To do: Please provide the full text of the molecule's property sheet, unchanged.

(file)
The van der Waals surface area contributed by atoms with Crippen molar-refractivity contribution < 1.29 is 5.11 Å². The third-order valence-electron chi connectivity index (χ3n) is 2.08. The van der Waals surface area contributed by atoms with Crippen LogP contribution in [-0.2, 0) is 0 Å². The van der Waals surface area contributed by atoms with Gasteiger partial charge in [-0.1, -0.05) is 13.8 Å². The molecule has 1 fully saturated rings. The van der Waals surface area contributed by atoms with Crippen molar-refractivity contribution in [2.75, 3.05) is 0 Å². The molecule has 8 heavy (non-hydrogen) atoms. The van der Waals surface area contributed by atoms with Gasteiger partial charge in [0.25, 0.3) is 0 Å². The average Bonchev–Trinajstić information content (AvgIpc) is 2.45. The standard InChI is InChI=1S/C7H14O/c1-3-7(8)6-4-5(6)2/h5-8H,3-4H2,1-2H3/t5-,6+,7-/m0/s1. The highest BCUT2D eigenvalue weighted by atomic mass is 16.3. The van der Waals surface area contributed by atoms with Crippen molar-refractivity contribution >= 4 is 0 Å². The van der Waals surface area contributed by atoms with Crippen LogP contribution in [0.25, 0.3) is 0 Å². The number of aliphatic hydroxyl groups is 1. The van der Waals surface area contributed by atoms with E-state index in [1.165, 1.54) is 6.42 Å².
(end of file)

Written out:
The van der Waals surface area contributed by atoms with Crippen molar-refractivity contribution < 1.29 is 5.11 Å². The third-order valence-electron chi connectivity index (χ3n) is 2.08. The van der Waals surface area contributed by atoms with Crippen LogP contribution in [-0.2, 0) is 0 Å². The van der Waals surface area contributed by atoms with Gasteiger partial charge in [-0.1, -0.05) is 13.8 Å². The molecule has 1 fully saturated rings. The van der Waals surface area contributed by atoms with Crippen molar-refractivity contribution in [2.75, 3.05) is 0 Å². The molecule has 8 heavy (non-hydrogen) atoms. The van der Waals surface area contributed by atoms with Gasteiger partial charge in [0.25, 0.3) is 0 Å². The average Bonchev–Trinajstić information content (AvgIpc) is 2.45. The standard InChI is InChI=1S/C7H14O/c1-3-7(8)6-4-5(6)2/h5-8H,3-4H2,1-2H3/t5-,6+,7-/m0/s1. The highest BCUT2D eigenvalue weighted by atomic mass is 16.3. The van der Waals surface area contributed by atoms with Crippen molar-refractivity contribution >= 4 is 0 Å². The van der Waals surface area contributed by atoms with Crippen LogP contribution in [0.25, 0.3) is 0 Å². The number of aliphatic hydroxyl groups is 1. The van der Waals surface area contributed by atoms with E-state index in [1.165, 1.54) is 6.42 Å².